Throughout high school, the cool thing was to be indifferent and cynical, especially when it came to romance and feelings. Love? Overrated.
We would roll our eyes at couples that were gushy and emotional, go into any new relationships with a realistic sense of self, and complain to our friends about excessive PDA when people so much as held hands in the hall. Maybe it was our way of marking ourselves as headstrong or realistic, but it was actually a form of repressing ourselves and our emotions.
Imagine how complicated it was for me when I started dating a boy in high school, and it felt real, very quickly. My plans to be cool, calm, collected were no match for my heart. I understood that a lot of my deep feelings could be attributed to puberty and a rush of hormones, but there was something that felt authentic from day one.
As soon as I started to experience love, I slowly let go of my conditioning. And let’s be honest: I wasn’t skeptical about love before high school. I watched rom-coms and wrote love letters to imaginary characters (always the fiction lover) and dreamed about love scenarios as often as I did about having a kick-ass career and being a powerful woman.
I wasn’t meant to be as cynical and critical as I’d become, but it came with the same territory as “I prefer to hang out with guys — they’re less drama,” “popular music isn’t good music,” or “girls are mean,” which most of us also bought into.
Typical high school elitism.
There were ideas that sounded right and smart, and so we mixed them into our teenage wisdom.
When I allowed love into my life, unguarded and authentic, everything changed. My mind opened a little wider. The silly rules and expectations I’d been carried dissolved. I felt the weight lifted, which gave me a little more room for acceptance. And now, I’m a huge advocate for feeling, completely.
Here’s my truth, today and always: I love love.
Originally posted in the February 2016 edition of the CU Denver Sentry.
Love is in the air. Embrace it, enjoy it, roll around in it.
If you’d ever like to see what passionate indignation looks like, taunt me with your Valentine’s Day renditions of doubt. Say that true love doesn’t exist, or that romantic love simply doesn’t last.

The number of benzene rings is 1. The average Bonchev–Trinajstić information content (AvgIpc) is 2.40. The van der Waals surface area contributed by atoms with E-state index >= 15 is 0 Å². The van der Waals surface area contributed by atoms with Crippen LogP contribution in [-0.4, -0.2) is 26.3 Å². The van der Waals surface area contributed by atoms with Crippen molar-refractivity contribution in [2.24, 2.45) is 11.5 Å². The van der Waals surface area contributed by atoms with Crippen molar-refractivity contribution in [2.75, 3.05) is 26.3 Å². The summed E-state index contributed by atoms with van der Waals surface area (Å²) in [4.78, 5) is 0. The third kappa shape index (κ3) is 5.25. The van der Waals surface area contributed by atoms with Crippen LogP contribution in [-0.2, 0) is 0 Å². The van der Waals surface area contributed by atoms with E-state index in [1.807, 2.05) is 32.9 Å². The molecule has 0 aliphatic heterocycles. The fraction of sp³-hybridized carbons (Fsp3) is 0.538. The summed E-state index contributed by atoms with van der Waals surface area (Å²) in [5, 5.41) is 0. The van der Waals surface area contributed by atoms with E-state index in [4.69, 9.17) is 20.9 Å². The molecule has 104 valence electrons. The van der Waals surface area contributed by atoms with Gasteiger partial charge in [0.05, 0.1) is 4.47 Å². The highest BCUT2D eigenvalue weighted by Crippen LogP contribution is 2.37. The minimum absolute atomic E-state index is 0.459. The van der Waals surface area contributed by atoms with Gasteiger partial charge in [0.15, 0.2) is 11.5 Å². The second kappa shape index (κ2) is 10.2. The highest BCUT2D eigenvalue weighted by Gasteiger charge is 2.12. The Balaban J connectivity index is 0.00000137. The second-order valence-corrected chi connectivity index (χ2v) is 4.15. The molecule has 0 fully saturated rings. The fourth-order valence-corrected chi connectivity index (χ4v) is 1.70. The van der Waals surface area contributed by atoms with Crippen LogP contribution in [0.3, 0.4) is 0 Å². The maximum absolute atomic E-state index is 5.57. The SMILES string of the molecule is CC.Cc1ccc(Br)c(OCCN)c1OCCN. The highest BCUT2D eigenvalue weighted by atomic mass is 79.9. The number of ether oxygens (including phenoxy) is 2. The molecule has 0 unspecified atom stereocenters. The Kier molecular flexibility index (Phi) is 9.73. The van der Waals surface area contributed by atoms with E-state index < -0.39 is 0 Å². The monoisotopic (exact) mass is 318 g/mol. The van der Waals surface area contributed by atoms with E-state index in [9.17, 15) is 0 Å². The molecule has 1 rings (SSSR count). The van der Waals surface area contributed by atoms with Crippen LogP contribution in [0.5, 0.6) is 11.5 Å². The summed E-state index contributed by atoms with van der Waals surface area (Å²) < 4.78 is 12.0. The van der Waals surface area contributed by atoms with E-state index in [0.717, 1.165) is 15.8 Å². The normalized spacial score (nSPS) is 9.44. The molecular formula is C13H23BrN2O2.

Here’s a better alternative: if you’d like to experience lasting happiness and joy, expand your mind and open your heart to the notion of boundless love.
I consider myself fortunate. True romantic love was always visible and tangible. Throughout my life I have witnessed the intense and authentic adoration of my parents. Those two have side-stepped outgrowing their connection to one another over the past 30 years. They’ve shown me what withstanding companionship can be. I’m better for it, without a doubt.
I believe in romantic love as wholeheartedly as I believe in any physical truths or concepts. It’s been a common theme through my life. I watched my parents hold hands in public, kiss upon arriving home, and end each departure with an “I love you.”
Day to Day
I also see these themes within my own relationship. Intimacy, closeness, small moments of connection. While the cultural presence of amorousness and courtship has molded my status as a hopeless romantic, my own experiences have fed the fire.
Although the real deal may not be quite as extravagant—I’ve never gotten been serenaded with a giant stereo under my window, or received dozens of roses—it’s more satisfying and worthwhile than any media can portray.
Sometimes there’s hurt, fear, and fighting. Yet you learn that if you can work through the hurt, there’s solace. If you can see beyond the fear, there’s possibility of a grander future. And if you can fight, not just to argue, but to contest for each other and to maintain what you’ve worked so hard for—you can both emerge victorious.
Love is something essential to happiness, whether it inhibits friendship, family, occupation, or amorous connection. It’s vital. I love my family, my dearest friends, and this newspaper.
On Valentine’s Day, and the other 365 days of this calendar year, I’ll be loving my partner, and cherishing our own lengthy dose of true, romantic love.